Review by Tulis McCall
(26 May 2010)
I had high hopes with “God’s Eyes” the opening number of this show. There is something quite wonderful about men singing four-part harmony with nothing but their voices to guide them. The music and orchestration in the production are superb. The story, however, is merely mediocre and the outcome of the combination is that the story comes in a distant second.
This is a timely tale of the lives of miners in West Virginia. In 1952 the South Mountain mine collapsed and twelve men never made it out. Ten years later, as this story picks up the tale, The Burnt Part, as the mine is called by the locals, is going to be reopened. Pete (Al Calderon) and Jake (Charlie Brady), sons of one of the miners, receive the news with opposite reactions. Jake is now a miner himself and wants the opportunity to finish what his father started. Pete, 14 and filled with hormones and movies, takes the news as a call to action – like Davie Bowie or Sam Houston would have. The Burnt Part is a grave not a mine and it should stay that way. He decides to climb up to the mine with his best friend Dusty (Noah Galvin) and drop some dynamite down the mouth of the mine, thereby sealing it forever. On the way he will encounter his movie heroes as well as a runaway school chum Frances (Molly Ranson) who has been living in the mountains since she ran away on account of she was a wild kid.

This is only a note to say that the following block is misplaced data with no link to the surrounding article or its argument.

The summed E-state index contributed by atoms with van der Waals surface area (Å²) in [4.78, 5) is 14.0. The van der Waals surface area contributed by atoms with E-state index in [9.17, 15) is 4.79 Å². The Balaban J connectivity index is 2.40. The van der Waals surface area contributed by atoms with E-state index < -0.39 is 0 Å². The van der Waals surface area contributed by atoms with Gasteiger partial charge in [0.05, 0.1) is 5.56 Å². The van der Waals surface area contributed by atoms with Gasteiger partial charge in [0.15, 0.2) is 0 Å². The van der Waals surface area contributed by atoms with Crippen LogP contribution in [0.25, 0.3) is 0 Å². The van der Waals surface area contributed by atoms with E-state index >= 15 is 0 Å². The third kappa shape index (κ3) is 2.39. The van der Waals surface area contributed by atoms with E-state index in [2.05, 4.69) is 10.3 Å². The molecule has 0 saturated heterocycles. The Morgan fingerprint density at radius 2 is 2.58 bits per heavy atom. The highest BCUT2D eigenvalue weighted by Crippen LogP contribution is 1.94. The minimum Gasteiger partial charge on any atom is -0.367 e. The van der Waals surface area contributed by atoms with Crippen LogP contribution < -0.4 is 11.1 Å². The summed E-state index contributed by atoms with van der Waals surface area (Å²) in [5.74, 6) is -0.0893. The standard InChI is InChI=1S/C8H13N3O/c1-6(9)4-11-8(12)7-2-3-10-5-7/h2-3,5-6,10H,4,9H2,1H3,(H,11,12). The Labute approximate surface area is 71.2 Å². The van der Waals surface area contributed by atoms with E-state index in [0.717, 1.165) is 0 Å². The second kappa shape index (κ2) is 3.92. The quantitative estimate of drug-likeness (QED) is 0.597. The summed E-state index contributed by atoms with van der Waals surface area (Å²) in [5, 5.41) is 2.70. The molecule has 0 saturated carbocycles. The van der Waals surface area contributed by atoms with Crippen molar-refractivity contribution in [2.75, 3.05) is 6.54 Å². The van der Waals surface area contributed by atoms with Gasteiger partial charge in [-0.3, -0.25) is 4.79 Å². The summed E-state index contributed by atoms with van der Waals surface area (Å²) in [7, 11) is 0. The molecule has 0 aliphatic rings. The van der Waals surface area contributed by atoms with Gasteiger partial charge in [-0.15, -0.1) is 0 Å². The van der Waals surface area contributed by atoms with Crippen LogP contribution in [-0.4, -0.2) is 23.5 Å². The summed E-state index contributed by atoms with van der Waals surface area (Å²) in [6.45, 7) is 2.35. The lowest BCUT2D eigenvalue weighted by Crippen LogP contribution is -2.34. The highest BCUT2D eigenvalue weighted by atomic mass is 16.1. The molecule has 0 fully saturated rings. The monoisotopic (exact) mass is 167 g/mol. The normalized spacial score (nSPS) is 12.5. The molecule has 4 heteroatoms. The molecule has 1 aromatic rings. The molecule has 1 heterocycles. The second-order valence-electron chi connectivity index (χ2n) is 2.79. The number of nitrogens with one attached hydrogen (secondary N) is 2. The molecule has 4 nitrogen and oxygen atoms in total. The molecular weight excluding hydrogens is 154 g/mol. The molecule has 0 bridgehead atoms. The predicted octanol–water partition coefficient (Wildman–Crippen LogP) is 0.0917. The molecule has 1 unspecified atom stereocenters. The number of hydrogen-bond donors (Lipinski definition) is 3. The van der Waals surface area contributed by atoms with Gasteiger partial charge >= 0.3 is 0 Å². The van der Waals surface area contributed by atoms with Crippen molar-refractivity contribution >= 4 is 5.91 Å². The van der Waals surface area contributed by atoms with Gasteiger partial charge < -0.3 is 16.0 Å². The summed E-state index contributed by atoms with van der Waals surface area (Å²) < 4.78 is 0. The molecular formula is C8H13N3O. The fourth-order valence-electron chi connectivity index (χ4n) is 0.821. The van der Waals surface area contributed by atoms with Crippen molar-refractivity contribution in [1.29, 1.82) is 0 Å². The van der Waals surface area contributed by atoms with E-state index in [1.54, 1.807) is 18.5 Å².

When Jake figures out where Pete has gone he goes after him and takes his best friend Chet (Andrew Durand).
Up the mountain everyone goes until the summit is reached, and all Hell breaks loose.
Pretty simple story with not a lot of suspense or obstacles. There is a lot of very good singing, and some wonderful staging using the barest of props. The mountain comes alive on the stage in a spectacular way. But that is just not enough to make a story. Great music, fabulous production values, excellent talent – and a story that is bland. There is just no other way to say it.
So good is the production – with the exception of the extreme overuse of the aisles in the audience - that you leave the theatre thinking “There was so much talent on that stage, maybe something DID happen?” And a few ‘somethings’ did – but not enough to match the mythic plot that was given. Two boys rush after the ghost of their father. One wants to resurrect, and one wants to bury. A little Antigone anyone? This is a rich premise, but the writers of this musical must have thought that premise and music were enough to carry the evening. Not so.
If you do go, you won’t be disappointed in the performances, and will make a lot of mental notes about people you would like to see and hear again. That would be the entire cast. Miller and Tyson are a musical team that you will want to hear from again as well. As for Mariana Elder – I hope she keeps working and finds herself a dramaturge to guide her. If she can come up with the story idea she can surely learn to connect the dots and keep us engaged at the same time.
But for this incarnation, The Burnt Part Boys is more marshmallow than mountain.